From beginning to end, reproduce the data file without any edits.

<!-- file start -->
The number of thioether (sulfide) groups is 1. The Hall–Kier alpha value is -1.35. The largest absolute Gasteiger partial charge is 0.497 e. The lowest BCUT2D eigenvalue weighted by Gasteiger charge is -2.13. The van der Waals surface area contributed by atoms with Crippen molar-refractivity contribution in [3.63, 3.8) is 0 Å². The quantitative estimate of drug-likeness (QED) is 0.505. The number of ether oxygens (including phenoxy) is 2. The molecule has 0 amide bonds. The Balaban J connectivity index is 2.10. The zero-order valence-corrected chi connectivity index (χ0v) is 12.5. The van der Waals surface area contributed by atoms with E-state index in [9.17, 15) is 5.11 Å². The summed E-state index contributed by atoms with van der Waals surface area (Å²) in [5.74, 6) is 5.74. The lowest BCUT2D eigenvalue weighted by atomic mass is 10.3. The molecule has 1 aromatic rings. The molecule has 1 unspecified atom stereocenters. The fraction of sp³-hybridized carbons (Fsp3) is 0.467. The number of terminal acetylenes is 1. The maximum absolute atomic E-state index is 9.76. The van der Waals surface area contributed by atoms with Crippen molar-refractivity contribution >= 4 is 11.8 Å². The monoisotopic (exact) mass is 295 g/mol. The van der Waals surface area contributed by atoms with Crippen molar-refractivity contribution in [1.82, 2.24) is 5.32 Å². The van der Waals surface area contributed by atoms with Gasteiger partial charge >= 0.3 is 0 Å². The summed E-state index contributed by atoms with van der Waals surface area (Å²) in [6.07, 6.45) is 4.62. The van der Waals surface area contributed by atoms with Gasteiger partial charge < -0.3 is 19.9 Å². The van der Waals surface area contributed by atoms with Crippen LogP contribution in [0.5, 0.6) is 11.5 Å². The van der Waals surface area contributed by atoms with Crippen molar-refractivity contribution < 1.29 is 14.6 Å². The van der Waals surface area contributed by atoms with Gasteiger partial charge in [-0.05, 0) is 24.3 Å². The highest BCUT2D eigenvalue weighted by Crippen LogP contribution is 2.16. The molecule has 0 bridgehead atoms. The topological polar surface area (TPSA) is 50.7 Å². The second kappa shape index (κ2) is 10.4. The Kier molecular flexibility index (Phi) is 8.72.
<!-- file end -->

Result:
The number of thioether (sulfide) groups is 1. The Hall–Kier alpha value is -1.35. The largest absolute Gasteiger partial charge is 0.497 e. The lowest BCUT2D eigenvalue weighted by Gasteiger charge is -2.13. The van der Waals surface area contributed by atoms with Crippen molar-refractivity contribution in [3.63, 3.8) is 0 Å². The quantitative estimate of drug-likeness (QED) is 0.505. The number of ether oxygens (including phenoxy) is 2. The molecule has 0 amide bonds. The Balaban J connectivity index is 2.10. The zero-order valence-corrected chi connectivity index (χ0v) is 12.5. The van der Waals surface area contributed by atoms with E-state index in [9.17, 15) is 5.11 Å². The summed E-state index contributed by atoms with van der Waals surface area (Å²) in [5.74, 6) is 5.74. The lowest BCUT2D eigenvalue weighted by atomic mass is 10.3. The molecule has 1 aromatic rings. The molecule has 1 unspecified atom stereocenters. The fraction of sp³-hybridized carbons (Fsp3) is 0.467. The number of terminal acetylenes is 1. The maximum absolute atomic E-state index is 9.76. The van der Waals surface area contributed by atoms with Crippen molar-refractivity contribution >= 4 is 11.8 Å². The monoisotopic (exact) mass is 295 g/mol. The van der Waals surface area contributed by atoms with Crippen molar-refractivity contribution in [1.82, 2.24) is 5.32 Å². The van der Waals surface area contributed by atoms with Gasteiger partial charge >= 0.3 is 0 Å². The summed E-state index contributed by atoms with van der Waals surface area (Å²) in [6.07, 6.45) is 4.62. The van der Waals surface area contributed by atoms with Gasteiger partial charge < -0.3 is 19.9 Å². The van der Waals surface area contributed by atoms with Crippen LogP contribution in [0.5, 0.6) is 11.5 Å². The van der Waals surface area contributed by atoms with Crippen molar-refractivity contribution < 1.29 is 14.6 Å². The van der Waals surface area contributed by atoms with Gasteiger partial charge in [-0.05, 0) is 24.3 Å². The highest BCUT2D eigenvalue weighted by Crippen LogP contribution is 2.16. The molecule has 0 bridgehead atoms. The topological polar surface area (TPSA) is 50.7 Å². The second kappa shape index (κ2) is 10.4. The Kier molecular flexibility index (Phi) is 8.72.